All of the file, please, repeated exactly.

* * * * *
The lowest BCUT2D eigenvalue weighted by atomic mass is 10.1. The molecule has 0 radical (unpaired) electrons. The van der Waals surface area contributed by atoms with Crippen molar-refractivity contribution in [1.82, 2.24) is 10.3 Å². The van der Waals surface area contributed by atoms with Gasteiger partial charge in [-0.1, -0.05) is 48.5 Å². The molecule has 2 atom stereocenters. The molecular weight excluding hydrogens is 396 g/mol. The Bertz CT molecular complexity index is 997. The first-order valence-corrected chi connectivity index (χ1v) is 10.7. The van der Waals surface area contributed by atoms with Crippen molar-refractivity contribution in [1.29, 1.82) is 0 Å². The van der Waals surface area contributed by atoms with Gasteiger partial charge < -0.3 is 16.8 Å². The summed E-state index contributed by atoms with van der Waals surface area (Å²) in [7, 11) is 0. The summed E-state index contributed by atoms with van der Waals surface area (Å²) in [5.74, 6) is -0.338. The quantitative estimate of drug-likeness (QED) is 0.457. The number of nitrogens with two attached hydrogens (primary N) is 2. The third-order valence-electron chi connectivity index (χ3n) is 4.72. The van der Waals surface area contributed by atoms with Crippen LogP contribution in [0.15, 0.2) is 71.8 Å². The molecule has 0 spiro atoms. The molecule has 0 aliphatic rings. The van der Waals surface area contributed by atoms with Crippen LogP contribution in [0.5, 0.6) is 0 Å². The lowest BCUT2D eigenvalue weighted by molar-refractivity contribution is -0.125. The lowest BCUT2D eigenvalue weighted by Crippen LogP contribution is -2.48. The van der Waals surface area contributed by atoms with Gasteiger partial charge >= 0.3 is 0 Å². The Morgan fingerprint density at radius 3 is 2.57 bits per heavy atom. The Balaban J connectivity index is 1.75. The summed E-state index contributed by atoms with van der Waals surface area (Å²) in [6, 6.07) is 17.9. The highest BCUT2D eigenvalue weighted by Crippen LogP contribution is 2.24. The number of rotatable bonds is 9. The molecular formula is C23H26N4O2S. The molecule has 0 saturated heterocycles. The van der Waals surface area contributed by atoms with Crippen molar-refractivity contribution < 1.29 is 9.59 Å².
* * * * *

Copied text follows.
The lowest BCUT2D eigenvalue weighted by atomic mass is 10.1. The molecule has 0 radical (unpaired) electrons. The van der Waals surface area contributed by atoms with Crippen molar-refractivity contribution in [1.82, 2.24) is 10.3 Å². The van der Waals surface area contributed by atoms with Gasteiger partial charge in [-0.1, -0.05) is 48.5 Å². The molecule has 2 atom stereocenters. The molecular weight excluding hydrogens is 396 g/mol. The Bertz CT molecular complexity index is 997. The first-order valence-corrected chi connectivity index (χ1v) is 10.7. The van der Waals surface area contributed by atoms with Crippen molar-refractivity contribution in [1.29, 1.82) is 0 Å². The van der Waals surface area contributed by atoms with Gasteiger partial charge < -0.3 is 16.8 Å². The summed E-state index contributed by atoms with van der Waals surface area (Å²) in [7, 11) is 0. The summed E-state index contributed by atoms with van der Waals surface area (Å²) in [5.74, 6) is -0.338. The quantitative estimate of drug-likeness (QED) is 0.457. The number of nitrogens with two attached hydrogens (primary N) is 2. The third-order valence-electron chi connectivity index (χ3n) is 4.72. The van der Waals surface area contributed by atoms with Crippen LogP contribution in [0.15, 0.2) is 71.8 Å². The molecule has 0 spiro atoms. The molecule has 0 aliphatic rings. The van der Waals surface area contributed by atoms with Crippen LogP contribution in [0.5, 0.6) is 0 Å². The lowest BCUT2D eigenvalue weighted by molar-refractivity contribution is -0.125. The lowest BCUT2D eigenvalue weighted by Crippen LogP contribution is -2.48. The van der Waals surface area contributed by atoms with Gasteiger partial charge >= 0.3 is 0 Å². The Morgan fingerprint density at radius 3 is 2.57 bits per heavy atom. The Balaban J connectivity index is 1.75. The summed E-state index contributed by atoms with van der Waals surface area (Å²) in [6, 6.07) is 17.9. The highest BCUT2D eigenvalue weighted by Crippen LogP contribution is 2.24. The number of rotatable bonds is 9. The molecular formula is C23H26N4O2S. The molecule has 0 saturated heterocycles. The van der Waals surface area contributed by atoms with Crippen molar-refractivity contribution < 1.29 is 9.59 Å².